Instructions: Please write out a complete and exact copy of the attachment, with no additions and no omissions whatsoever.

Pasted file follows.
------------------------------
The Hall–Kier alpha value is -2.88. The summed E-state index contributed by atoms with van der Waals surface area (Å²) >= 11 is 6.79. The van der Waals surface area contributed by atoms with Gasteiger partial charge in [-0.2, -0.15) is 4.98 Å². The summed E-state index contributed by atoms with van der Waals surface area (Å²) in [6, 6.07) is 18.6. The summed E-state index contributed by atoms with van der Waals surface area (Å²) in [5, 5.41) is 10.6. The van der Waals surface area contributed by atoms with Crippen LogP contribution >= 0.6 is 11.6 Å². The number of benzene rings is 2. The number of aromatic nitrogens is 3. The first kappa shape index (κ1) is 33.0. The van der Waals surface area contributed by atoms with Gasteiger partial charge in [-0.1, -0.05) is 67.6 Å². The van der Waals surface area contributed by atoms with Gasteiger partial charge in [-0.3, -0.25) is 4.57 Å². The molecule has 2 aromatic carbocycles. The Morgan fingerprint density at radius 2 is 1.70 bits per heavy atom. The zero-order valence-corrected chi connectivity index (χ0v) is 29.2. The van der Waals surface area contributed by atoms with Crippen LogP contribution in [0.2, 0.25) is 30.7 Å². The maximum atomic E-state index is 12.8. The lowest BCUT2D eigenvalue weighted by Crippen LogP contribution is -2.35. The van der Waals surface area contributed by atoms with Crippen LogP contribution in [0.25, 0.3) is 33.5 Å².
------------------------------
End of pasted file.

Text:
The Hall–Kier alpha value is -2.88. The summed E-state index contributed by atoms with van der Waals surface area (Å²) >= 11 is 6.79. The van der Waals surface area contributed by atoms with Gasteiger partial charge in [-0.2, -0.15) is 4.98 Å². The summed E-state index contributed by atoms with van der Waals surface area (Å²) in [6, 6.07) is 18.6. The summed E-state index contributed by atoms with van der Waals surface area (Å²) in [5, 5.41) is 10.6. The van der Waals surface area contributed by atoms with Crippen LogP contribution >= 0.6 is 11.6 Å². The number of benzene rings is 2. The number of aromatic nitrogens is 3. The first kappa shape index (κ1) is 33.0. The van der Waals surface area contributed by atoms with Gasteiger partial charge in [-0.1, -0.05) is 67.6 Å². The van der Waals surface area contributed by atoms with Gasteiger partial charge in [-0.3, -0.25) is 4.57 Å². The molecule has 2 aromatic carbocycles. The Morgan fingerprint density at radius 2 is 1.70 bits per heavy atom. The zero-order valence-corrected chi connectivity index (χ0v) is 29.2. The van der Waals surface area contributed by atoms with Crippen LogP contribution in [0.2, 0.25) is 30.7 Å². The maximum atomic E-state index is 12.8. The lowest BCUT2D eigenvalue weighted by Crippen LogP contribution is -2.35. The van der Waals surface area contributed by atoms with Crippen LogP contribution in [0.25, 0.3) is 33.5 Å².